Ashcraft Franklin & Young, LLP

Ashcraft Franklin & Young, LLP

Gregory A. Franklin, Esq.

Ashcraft Franklin & Young, LLP

Attorneys and Counselors at Law

150 Allens Creek Road

Rochester, New York 14618

(585) 442-0540, ext. 307



An Overview of Domestic and International Adoptions


An adoption is technically a legal proceeding which creates a “parent child” relationship between a child and the adoptive parents, and terminates the parent child relationship between the child and the birth parents. Practically speaking, an adoption is the creation of a family, and the realization of the dreams of the adoptive parents. For the birth parents, the adoption will likely be an event of enormous emotional challenge. There is probably no other area of the law which is as emotionally charged as the area of adoptions, and there is no other area where the results of a legal misstep can have such devastating effects. An experienced adoption attorney can assist the adoptive parents is planning the best strategies, and offer advice on avoiding potential problem areas. This Overview will discuss the adoption process with an emphasis on the laws of New York State.


There are three principal avenues through which individuals and couples are able to adopt in the United States: private domestic adoption, agency adoption, and international adoption. One of the most difficult decisions each participant in the adoption process has to make is the choice of which avenue to pursue. For example, the birth parents will be deciding whether to work through an adoption agency or to pursue a private adoption. The adoptive parents will be making the same selection of overall direction, and will then be faced with several other choices. They must select the agency with whom to work, whether to advertise to locate an adoptable infant, the country on which to concentrate, or whether to explore alternatives such as surrogate parenting, among many other options. None of these choices is easy, nor is there any “best” method to employ. Prospective adoptive parents can find some comfort, however, in knowing that any of the methods eventually work. Each adoptive parent will find his or her own “best” method, which should be the one which meets their particular needs and with which they are most comfortable.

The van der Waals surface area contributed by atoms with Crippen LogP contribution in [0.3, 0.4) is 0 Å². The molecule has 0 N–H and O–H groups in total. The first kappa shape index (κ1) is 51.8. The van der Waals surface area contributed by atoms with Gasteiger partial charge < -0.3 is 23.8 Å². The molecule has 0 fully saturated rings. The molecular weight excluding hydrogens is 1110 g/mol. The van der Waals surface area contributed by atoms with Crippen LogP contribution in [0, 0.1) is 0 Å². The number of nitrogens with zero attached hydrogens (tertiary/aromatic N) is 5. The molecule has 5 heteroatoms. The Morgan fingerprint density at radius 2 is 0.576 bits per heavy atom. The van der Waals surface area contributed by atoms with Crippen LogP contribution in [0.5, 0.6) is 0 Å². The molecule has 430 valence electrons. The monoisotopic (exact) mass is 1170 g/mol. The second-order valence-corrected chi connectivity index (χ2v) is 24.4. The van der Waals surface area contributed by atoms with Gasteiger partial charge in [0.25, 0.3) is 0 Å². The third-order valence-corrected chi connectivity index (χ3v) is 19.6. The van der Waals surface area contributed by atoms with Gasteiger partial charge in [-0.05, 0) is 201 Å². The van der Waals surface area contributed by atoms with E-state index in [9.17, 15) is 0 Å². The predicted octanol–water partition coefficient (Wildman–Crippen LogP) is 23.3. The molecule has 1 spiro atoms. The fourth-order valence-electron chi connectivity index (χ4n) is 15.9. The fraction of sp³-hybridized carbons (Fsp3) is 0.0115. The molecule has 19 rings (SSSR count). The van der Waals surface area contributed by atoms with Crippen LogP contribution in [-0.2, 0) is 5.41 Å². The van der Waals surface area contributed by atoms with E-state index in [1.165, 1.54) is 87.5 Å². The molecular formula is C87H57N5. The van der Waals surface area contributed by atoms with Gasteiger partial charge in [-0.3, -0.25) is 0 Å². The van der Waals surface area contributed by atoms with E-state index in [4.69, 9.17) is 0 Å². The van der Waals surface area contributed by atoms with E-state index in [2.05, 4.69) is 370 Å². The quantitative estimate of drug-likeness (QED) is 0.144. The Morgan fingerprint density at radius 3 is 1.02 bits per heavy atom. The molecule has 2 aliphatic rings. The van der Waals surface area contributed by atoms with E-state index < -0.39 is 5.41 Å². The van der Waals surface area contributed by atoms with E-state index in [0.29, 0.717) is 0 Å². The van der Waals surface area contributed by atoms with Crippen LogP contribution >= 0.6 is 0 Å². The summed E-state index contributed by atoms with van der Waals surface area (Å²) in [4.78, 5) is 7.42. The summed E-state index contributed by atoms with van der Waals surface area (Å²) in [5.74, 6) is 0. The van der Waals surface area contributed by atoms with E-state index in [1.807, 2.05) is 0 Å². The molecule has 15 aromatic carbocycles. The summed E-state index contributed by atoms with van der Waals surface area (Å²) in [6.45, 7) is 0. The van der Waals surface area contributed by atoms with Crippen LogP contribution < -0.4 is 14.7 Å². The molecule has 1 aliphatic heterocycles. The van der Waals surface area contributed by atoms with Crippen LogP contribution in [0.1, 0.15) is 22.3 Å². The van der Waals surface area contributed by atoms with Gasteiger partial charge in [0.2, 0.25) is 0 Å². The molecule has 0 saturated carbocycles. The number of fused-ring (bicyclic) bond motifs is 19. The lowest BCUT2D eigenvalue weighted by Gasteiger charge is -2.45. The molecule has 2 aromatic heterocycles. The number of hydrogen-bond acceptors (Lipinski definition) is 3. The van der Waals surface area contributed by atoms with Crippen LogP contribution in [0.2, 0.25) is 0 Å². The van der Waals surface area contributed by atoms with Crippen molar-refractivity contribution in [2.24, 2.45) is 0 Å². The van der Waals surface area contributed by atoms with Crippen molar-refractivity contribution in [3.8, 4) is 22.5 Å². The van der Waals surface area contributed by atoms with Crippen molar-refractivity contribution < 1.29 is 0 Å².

Regardless of which method an adoptive parent chooses to pursue, New York law requires that certain procedures be followed before a child can be placed with that parent - all of the legal and procedural steps must be followed explicitly. Failure to comply with even the most apparently inconsequential detail may result, at best, in a painful delay before the adoptive parents can take custody of the child or, at worst, the removal of the child from the custody of the adoptive parents.

New York law requires that all adoptive couples pursuing a private adoption or not working with an agency licensed by the State of New York be “pre certified” by a court. Depending upon the county, both Family Court and Surrogate’s Court have jurisdiction over the adoption process in New York. An attorney can assist in the selection of the appropriate court, as well as provide guidance on the general procedures involved, since each court, and even each judge, may have slightly different practices and requirements.

a.Home Study.The first step in the legal process for any type of adoption is to complete a “home study.” A home study is a formal review of the adoptive parent’s desire and ability to parent a child. It reviews such factors as the applicant’s willingness to be an adoptive parent, the home environment, and the applicant’s social and economic background. Public and private agencies, as well as private social workers, may perform the home study. The choice of who performs the study may be based on cost, local court requirements or the ultimate goal of the adoption; for example, many foreign countries will only accept home studies performed by licensed adoption agencies. As part of the home study, the adoptive parents will be required to provide references, health data, and information on their financial ability to raise a child. The home study process is also an educational one, since the adoptive parents will learn about the differences between being a biological and an adoptive parent, as well as various adoption-related issues which may arise for them and their child in the future.